- Foreign exchange reserves reached $ 541.431 billion for the week ending August 28
- The share of gold in the currency reserves increased from September 2019 to March 2020
In the last week of August, the country's foreign exchange reserves increased by $ 3.883 billion to reach $ 541.431 billion. According to data released by the Reserve Bank of India (RBI), foreign exchange reserves stood at $ 537.548 billion for the week ended August 21. On June 5, foreign exchange reserves crossed the $ 500 billion mark for the first time, reaching $ 501.7 billion, according to RBI data.
That's why foreign exchange reserves are increasing
- Despite the economic slowdown, the biggest reason for the increase in foreign exchange reserves is the increase in foreign direct investment (FDI) in Indian stock markets.
- Over the past few months, Foreign Portfolio Investors (FPIs) have increased stakes in several Indian companies.
- In March, FPIs withdrew about Rs 1.20 lakh crore from India's debt and equity segment, but FPIs are back in the Indian markets by the end of this year, with the economy expected to return to its old state.
- Apart from this, the country's import bill has come down due to the fall in crude prices. This has reduced the burden of foreign exchange reserves. Similarly, there has been a decrease in sending money from abroad and travel abroad. This has also reduced the burden on foreign exchange reserves.
- Finance Minister Nirmala Sitharaman announced a cut in corporate tax rates on 20 September 2019. Since then, the foreign exchange reserves have been steadily increasing.
Growth in foreign exchange reserves is a good sign despite decline in GDP
There is an atmosphere of sadness in the economy globally due to the coronavirus epidemic. Due to this, the country's gross domestic product (GDP) declined by 23.9 percent in the first quarter (April-June quarter) of the current financial year. It declined due to manufacturing activities and stability in business. In such a situation, the increase in foreign exchange reserves is a good sign for the country's economy.
Today 1991 opposite situation
Today's situation of foreign exchange reserves is completely opposite to 1991. India had then pledged the gold reserve to come out of the major financial crisis. The country's foreign exchange reserves in March 1991 were only $ 5.8 billion. But today the country can face any economic crisis on the basis of foreign exchange reserves.
Major Assets of Foreign Exchange Reserves
- Foreign Currency Assets (FCA).
- Gold Reserve.
- Special Drawing Rights (SDR).
- Reserve status of the country with the International Monetary Fund (IMF).
Assets share in foreign exchange reserves last week
|IMF Reserve Status
note: The amount is in billion dollars.
Importance of foreign exchange reserves for the economy
- The increase in foreign exchange reserves helps the government and RBI to deal with any external or internal financial crisis arising out of the decline in economic growth.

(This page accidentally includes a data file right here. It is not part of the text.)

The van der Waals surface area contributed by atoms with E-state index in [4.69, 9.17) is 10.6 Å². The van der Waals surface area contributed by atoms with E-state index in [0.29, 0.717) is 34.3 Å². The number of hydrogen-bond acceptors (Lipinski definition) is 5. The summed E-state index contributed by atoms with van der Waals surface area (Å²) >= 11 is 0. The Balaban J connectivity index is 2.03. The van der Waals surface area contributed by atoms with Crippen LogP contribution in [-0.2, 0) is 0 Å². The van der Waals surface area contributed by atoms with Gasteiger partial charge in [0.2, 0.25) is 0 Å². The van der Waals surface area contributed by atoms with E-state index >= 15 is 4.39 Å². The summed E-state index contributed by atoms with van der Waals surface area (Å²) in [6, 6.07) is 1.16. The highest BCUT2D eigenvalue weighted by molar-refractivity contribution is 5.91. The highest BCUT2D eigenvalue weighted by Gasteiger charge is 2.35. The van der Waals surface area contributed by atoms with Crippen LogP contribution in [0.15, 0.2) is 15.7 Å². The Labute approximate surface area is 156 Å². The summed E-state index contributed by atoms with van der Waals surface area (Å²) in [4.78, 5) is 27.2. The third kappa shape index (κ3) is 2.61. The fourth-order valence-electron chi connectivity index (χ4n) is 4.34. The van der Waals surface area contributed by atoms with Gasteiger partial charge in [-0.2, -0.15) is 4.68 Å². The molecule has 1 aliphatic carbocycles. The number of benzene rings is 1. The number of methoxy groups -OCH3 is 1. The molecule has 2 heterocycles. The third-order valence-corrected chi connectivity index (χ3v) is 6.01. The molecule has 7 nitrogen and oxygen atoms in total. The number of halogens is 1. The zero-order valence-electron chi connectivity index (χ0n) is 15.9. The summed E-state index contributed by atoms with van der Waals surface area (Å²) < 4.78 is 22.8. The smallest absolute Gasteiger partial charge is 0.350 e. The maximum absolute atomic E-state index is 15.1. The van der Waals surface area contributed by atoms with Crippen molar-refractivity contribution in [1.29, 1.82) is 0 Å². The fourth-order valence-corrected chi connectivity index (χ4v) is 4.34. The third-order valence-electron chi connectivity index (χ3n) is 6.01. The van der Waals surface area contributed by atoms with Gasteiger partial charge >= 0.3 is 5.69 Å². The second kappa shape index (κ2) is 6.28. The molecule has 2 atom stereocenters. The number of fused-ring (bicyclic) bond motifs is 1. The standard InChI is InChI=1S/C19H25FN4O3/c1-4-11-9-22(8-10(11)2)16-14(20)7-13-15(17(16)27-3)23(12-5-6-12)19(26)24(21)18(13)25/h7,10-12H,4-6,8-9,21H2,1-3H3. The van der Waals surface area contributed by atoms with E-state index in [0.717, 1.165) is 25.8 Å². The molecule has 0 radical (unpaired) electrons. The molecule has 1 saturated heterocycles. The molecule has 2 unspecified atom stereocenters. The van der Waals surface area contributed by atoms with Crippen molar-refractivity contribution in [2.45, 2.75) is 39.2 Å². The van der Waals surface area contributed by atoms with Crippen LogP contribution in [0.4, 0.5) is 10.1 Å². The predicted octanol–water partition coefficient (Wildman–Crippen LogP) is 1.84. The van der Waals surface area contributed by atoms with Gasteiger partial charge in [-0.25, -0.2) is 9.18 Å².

- It provides a comfortable position to the country in times of crisis on the economic front.
- The current foreign reserves are enough to handle the country's import bill for a year.
- The increase in foreign exchange reserves helps the rupee strengthen its position against the dollar.
- Currently, the foreign exchange reserves GDP ratio is around 15 per cent.
- Foreign exchange reserves give the market of economic crisis the confidence that the country is capable of dealing with external and domestic problems.
RBI manages foreign exchange reserves
- The RBI serves as the custodian and manager of foreign exchange reserves. This work is done according to the policy framework prepared with the government.
- The RBI uses foreign exchange reserves to correct the position of the rupee. The RBI sells dollars when the rupee weakens. When the rupee is strong then the dollar is bought. Many times RBI also buys dollars from the market to increase foreign exchange reserves.
- When the RBI increases the dollar, it releases a rupee equal to that amount. This additional liquidity is managed through RBI bond, security and LAF operations.
Where are the foreign exchange reserves kept
- The RBI Act 1934 provides the legal framework for holding foreign exchange reserves.
- 64 percent of the country's foreign exchange reserves are in the form of treasury bills etc. abroad. It is mainly kept in America.
- According to RBI data, currently 28 per cent of foreign exchange reserves are kept in central bank of other countries and 7.4 per cent in commercial bank.
- In March 2020, there was 653.01 tonnes of gold in foreign exchange reserves. Of this, 360.71 tonnes of gold is kept under the safe custody of Bank of England and Bank for International Settlements abroad. The remaining gold is kept in the country itself.
- The share of gold in foreign currency reserves in dollar value has increased from 6.14 per cent in September 2019 to 6.40 per cent in March 2020.